When the visual concept definition is neglected (not done or done but without being based on user and market research) it has severe consequences:
The visual decisions will end up being made based on the team personal preferences, which will result in endless change requests concerning aesthetics decisions during the visual execution;
It will inevitably be an end product with poor user experience, since user experience is dependent not only on the objective efficiency and efficacy of the product but also from the mood and feelings that it triggers in the user - something that is mainly a consequence of aesthetics.
It's unlikely that you'll burn up a space shuttle or shoot down a plane, but bad user experience may very well be catastrophic to your product's success.
Focusing the design on the user
When creating content, be empathetic above all else. Try to live the lives of your audience.
Rand Fishkin, founder of Moz
A less blatant case, but still similar, is found at the beginning of the process, in the "Remix and Improves" day (the second one). Here the process tells you to "ask everyone on the team to come up with a list of products or services to review for inspiring solutions" and then present them to the team, writing the most useful ideas down in a whiteboard.
The problem here is that those references are being collected based on team personal preferences and experiences. The process doesn't contemplate any user input, thus not being, in fact, user-centered design. It's important to take in consideration that a feature is only "good" from a subjective point of view.
A good feature for someone may be disposable or even detrimental to others and the same goes for usability and user experience. Some people may find a certain way to display information intuitive, while others may find it confusing. One person may find it appealing and another one is put off by it.
The way to solve that is by defining a user target profile and look at the references that people fitting that profile have and prefer. While Sprint defines a target user in the first day, it doesn't really use it to guide further decisions about the product. We can't stress it enough, you have to design for your target audience, not for yourself.
There is no point (from the perspective of ensuring the product success) of having someone in charge of the user interface that is neither:
- the target user;
- someone with knowledge of GUI and architecture guidelines;
- someone with user behavior and human psychology knowledge.
The only possible reason to do that is to engage clients in the process, creating a better relationship with them and have easier approval processes, since they feel as the authors of the solution. However, there's no advantage concerning the end product quality.
In fact, it can even be harmful. In the Google venture context, Sprint may work due to the fact that all people are immersed in a design culture, but when the product owner is someone that doesn't come from the product design environment and doesn't have knowledge of the potential user profiles, the tide turns.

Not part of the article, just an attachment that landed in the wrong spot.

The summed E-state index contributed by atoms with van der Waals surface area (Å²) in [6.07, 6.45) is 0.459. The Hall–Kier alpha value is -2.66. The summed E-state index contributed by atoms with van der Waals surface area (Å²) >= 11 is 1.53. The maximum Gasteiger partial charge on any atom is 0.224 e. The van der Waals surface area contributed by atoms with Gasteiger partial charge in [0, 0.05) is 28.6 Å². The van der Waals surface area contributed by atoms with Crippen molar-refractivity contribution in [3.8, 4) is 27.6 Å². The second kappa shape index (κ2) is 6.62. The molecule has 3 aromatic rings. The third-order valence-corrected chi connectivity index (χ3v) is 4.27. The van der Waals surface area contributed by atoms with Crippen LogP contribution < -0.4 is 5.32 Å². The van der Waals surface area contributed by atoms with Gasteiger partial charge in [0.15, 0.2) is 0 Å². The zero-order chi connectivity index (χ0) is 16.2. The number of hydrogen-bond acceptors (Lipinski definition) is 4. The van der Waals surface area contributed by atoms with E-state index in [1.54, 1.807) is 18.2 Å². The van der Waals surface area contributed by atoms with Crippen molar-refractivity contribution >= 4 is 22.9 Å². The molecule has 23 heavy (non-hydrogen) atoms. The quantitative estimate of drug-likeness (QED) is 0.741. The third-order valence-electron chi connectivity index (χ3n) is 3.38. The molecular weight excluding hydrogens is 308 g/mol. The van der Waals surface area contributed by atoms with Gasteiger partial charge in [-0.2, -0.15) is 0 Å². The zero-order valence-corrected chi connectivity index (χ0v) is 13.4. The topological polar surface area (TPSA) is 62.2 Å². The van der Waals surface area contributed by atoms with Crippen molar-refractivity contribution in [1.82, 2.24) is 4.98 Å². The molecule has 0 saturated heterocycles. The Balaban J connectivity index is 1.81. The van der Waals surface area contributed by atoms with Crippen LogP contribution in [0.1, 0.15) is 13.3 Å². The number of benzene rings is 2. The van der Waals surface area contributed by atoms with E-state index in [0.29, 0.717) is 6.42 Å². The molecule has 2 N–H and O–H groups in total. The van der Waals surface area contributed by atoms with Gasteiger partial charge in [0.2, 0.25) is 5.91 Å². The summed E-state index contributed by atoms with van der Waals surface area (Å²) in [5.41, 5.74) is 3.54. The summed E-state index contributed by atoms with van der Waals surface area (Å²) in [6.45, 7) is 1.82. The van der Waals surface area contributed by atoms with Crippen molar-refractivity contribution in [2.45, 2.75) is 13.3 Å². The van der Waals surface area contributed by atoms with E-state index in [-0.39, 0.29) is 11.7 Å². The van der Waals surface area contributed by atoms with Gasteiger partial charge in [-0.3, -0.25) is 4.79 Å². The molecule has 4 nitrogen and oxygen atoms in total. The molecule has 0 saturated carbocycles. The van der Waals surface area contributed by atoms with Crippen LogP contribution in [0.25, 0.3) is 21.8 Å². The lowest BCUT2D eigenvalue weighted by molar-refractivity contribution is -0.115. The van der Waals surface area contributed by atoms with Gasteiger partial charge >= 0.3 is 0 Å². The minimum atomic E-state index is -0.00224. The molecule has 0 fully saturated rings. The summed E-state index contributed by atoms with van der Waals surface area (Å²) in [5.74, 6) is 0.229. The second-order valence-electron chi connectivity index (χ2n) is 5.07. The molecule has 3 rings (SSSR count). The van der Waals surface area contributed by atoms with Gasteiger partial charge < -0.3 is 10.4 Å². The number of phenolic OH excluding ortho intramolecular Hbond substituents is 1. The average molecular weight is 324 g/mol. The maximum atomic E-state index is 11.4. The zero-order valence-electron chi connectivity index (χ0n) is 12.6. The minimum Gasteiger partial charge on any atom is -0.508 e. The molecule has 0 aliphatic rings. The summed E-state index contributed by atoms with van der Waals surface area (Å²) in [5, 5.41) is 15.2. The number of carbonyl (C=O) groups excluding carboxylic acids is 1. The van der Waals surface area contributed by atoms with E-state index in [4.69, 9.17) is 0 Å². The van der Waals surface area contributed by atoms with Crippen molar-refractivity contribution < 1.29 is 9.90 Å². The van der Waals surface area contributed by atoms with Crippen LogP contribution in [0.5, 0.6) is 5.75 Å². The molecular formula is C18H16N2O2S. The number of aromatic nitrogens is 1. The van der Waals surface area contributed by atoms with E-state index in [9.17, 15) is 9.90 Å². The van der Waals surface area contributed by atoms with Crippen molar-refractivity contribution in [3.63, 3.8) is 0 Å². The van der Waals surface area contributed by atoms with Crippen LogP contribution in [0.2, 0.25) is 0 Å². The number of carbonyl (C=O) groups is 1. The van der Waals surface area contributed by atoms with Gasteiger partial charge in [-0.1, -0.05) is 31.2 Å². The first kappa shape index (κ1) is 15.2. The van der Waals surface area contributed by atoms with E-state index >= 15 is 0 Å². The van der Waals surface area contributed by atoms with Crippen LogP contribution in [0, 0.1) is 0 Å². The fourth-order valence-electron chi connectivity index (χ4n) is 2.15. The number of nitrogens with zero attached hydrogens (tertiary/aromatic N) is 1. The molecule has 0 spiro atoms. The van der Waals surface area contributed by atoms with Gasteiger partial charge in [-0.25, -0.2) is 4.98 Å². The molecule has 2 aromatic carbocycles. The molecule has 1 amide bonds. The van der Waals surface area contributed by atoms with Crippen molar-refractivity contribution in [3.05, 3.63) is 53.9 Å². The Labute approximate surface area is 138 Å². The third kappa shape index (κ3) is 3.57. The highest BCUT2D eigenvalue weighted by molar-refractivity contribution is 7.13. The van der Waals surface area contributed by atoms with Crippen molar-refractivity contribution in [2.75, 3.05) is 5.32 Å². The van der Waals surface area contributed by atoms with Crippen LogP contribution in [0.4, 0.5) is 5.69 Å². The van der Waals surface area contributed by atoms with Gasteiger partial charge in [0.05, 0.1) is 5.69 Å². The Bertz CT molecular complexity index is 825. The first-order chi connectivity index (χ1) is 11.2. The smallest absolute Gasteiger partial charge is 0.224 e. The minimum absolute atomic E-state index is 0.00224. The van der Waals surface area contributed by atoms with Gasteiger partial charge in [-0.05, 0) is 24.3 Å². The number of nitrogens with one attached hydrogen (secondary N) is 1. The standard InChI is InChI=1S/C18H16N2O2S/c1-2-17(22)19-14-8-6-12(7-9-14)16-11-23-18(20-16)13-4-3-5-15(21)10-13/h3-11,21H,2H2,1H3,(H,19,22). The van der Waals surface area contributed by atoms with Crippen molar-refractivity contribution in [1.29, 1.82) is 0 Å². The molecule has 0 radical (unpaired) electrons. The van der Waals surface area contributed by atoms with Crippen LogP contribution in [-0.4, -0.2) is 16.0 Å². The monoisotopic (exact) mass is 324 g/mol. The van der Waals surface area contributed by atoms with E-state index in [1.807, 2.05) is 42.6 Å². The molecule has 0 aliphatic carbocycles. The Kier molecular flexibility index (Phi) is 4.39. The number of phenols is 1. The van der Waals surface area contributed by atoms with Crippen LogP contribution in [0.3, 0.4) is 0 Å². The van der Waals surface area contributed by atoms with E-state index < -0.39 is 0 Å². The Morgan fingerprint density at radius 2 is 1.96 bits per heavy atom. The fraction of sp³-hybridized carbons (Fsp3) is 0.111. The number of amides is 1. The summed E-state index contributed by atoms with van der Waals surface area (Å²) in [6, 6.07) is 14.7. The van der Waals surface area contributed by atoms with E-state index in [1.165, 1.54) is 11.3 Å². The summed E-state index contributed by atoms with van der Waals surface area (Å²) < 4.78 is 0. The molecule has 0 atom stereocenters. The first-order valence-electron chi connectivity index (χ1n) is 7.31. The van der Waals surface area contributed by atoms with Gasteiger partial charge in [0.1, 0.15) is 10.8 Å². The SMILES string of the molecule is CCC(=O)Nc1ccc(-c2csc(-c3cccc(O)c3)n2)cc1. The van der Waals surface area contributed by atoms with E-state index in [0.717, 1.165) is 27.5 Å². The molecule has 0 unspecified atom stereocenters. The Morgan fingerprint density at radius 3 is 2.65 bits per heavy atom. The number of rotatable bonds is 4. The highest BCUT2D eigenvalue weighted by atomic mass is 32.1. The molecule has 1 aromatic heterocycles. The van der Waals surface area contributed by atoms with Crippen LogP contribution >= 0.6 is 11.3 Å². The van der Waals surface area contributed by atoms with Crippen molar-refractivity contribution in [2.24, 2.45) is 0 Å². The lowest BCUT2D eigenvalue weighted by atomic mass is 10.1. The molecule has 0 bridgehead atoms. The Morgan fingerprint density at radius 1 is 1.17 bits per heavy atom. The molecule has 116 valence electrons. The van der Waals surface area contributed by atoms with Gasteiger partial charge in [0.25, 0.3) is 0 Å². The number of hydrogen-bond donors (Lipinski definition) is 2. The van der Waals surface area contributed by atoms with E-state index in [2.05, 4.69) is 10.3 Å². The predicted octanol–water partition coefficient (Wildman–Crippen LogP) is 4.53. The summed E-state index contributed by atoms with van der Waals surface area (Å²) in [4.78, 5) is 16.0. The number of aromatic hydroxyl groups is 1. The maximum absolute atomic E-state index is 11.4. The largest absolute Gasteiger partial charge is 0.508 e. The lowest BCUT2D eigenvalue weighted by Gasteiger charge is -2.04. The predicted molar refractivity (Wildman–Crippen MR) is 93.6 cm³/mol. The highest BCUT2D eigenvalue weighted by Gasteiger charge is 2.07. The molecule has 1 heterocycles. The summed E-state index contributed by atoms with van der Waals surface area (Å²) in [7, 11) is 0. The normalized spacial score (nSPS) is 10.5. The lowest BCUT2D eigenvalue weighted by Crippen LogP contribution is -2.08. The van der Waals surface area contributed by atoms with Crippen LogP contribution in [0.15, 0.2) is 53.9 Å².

In Product Design Process, by contrast, even if you didn't have the chance to contact with potential users to know their personal references and preferences, the team focuses on putting themselves in the user's shoes, researching not their own references but other products that are known to be used and appreciated by the target users.
You have to understand the user. If you can't, he surely won't be able to understand you either.
Summing-up, is the Product Design Process better than Google Sprint? It depends. Google Sprint is well suited for the early stages of the product conceptualization, when you have a new product concept but you haven't clearly defined it and you want to access its viability.
It's also crucial for the Google Sprint's success that the whole design team knows their audience. If that's the case, you can take a lot of advantage by doing a preliminary Sprint.
If you've accessed the product viability with the Google Sprint and wish to move on to the implementation, you can take advantage of the Product Design Process, which places no constraints when building more complex apps or upgrading features. However, it is also possible to start the design from scratch using the latest, which covers the whole design process.
The Product Design Process solves the problem of how you integrate UX with visual design. This guarantees, for visual designers, that they have something solid to sustain their choices and decisions and not simply personal preferences, making their work easier.
As for product managers, it guarantees that UX adds concrete value to the product and it's not wasted effort, making clear how each UX task reflects on the GUI, which will also help the sales team deal with potential clients, presenting the value of hiring UX.
Last but not least, it also means that the developers won't have to spend time making - oftenly wrong - design decisions, and that the interfaces that designers deliver are easy to implement.